The efficacy of TV and Radio lessons has never been in doubt where it is done properly. However, with the collapse of CDU in Zimbabwe, inaccessibility of several areas to both TV and radio receptivity, lack of adequate engagement of teachers, and absence of both functional radios and TVs in several homesteads, it is doubtful that this can be successfully implemented in Zimbabwe at this historical juncture.
Unicef and Ministry of Primary and Secondary Education are reportedly at an advanced stage in introducing TV and Radio lessons to Zimbabwean students.
While the idea is certainly good it is unfortunate there has not been adequate consultations with both educators and students and this would seriously affect practical implementation.
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We are aware that the Ministry wants to justify the use of donor funds (UNICEF funds), but let it be warned that hap hazardous meddling and muddling have never produced good results.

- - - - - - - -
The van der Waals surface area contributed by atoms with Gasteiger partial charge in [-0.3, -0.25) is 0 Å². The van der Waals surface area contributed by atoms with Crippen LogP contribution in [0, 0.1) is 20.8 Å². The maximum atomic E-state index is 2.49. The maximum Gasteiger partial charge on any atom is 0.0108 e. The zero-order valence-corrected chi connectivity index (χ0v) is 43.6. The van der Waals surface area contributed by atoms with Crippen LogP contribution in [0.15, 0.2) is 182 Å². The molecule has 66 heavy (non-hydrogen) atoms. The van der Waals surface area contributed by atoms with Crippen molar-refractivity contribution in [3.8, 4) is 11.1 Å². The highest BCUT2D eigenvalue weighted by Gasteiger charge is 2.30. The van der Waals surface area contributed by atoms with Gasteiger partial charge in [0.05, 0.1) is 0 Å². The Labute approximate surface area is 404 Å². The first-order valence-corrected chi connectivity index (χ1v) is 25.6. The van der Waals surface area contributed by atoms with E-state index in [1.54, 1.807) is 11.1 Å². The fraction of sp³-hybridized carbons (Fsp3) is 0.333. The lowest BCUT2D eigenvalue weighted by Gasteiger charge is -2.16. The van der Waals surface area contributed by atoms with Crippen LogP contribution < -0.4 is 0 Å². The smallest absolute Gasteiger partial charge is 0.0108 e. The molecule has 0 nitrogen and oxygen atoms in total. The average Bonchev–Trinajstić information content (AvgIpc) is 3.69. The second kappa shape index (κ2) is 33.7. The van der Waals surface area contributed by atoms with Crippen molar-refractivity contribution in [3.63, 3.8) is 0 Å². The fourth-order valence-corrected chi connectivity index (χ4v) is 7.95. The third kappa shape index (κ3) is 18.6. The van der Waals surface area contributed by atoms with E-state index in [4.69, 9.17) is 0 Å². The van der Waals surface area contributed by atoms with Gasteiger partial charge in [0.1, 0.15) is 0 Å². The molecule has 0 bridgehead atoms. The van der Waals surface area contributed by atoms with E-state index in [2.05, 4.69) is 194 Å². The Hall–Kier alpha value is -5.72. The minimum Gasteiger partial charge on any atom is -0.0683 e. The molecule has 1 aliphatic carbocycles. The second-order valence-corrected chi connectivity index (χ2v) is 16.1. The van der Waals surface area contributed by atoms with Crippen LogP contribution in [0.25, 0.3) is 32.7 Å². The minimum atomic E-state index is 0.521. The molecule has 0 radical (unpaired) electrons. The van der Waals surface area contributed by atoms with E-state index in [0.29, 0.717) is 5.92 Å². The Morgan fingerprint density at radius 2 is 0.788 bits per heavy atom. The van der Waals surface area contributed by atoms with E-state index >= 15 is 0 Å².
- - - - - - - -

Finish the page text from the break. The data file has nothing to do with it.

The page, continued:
Any reforms in the education system must realise the centrality of those nearer the classroom if ever there is to be some modicum degree of success.
There is virtually no baseline survey on students with access to radios, let alone televisions. In a country where the majority of students have no access to radios, let alone TVs it remains to be seen how UNICEF and the Ministry would navigate this quandary.
Worse still, it is students from poor families that have no access to both radio and TV that would be affected most. We are aware of neo-liberal policies camouflaged as e-learning and its long intended goal of cutting personnel in the education sector.
We hope the government would not try to use current COVID 19 and lockdown to experiment with such a diagnosis that treats the disease by killing the patient.
No technology can replace a teacher in the education system. Any good intervention in schools must certainly involve teachers, who still remain scattered throughout the length and breadth of Zimbabwe.